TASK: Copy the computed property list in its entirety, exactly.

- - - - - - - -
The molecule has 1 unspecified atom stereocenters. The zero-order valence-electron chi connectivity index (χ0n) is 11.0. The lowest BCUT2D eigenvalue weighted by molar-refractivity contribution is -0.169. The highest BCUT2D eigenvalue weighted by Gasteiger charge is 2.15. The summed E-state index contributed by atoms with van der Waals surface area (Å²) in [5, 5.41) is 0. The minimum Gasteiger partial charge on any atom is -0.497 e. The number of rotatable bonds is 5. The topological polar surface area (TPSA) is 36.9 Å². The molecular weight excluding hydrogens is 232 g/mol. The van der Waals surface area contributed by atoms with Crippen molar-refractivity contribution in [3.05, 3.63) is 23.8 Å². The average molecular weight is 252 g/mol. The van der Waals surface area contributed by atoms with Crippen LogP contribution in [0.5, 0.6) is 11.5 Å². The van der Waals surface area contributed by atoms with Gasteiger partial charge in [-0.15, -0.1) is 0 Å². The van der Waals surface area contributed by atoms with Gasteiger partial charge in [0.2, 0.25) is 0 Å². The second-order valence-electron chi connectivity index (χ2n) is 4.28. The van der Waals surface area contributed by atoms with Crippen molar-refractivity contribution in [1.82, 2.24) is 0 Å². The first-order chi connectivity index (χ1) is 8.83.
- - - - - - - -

The molecule has 1 unspecified atom stereocenters. The zero-order valence-electron chi connectivity index (χ0n) is 11.0. The lowest BCUT2D eigenvalue weighted by molar-refractivity contribution is -0.169. The highest BCUT2D eigenvalue weighted by Gasteiger charge is 2.15. The summed E-state index contributed by atoms with van der Waals surface area (Å²) in [5, 5.41) is 0. The minimum Gasteiger partial charge on any atom is -0.497 e. The number of rotatable bonds is 5. The topological polar surface area (TPSA) is 36.9 Å². The molecular weight excluding hydrogens is 232 g/mol. The van der Waals surface area contributed by atoms with Crippen molar-refractivity contribution in [3.05, 3.63) is 23.8 Å². The average molecular weight is 252 g/mol. The van der Waals surface area contributed by atoms with Crippen LogP contribution in [0.5, 0.6) is 11.5 Å². The van der Waals surface area contributed by atoms with Gasteiger partial charge in [-0.15, -0.1) is 0 Å². The van der Waals surface area contributed by atoms with Gasteiger partial charge in [0.2, 0.25) is 0 Å². The second-order valence-electron chi connectivity index (χ2n) is 4.28. The van der Waals surface area contributed by atoms with Crippen molar-refractivity contribution in [1.82, 2.24) is 0 Å². The first-order chi connectivity index (χ1) is 8.83.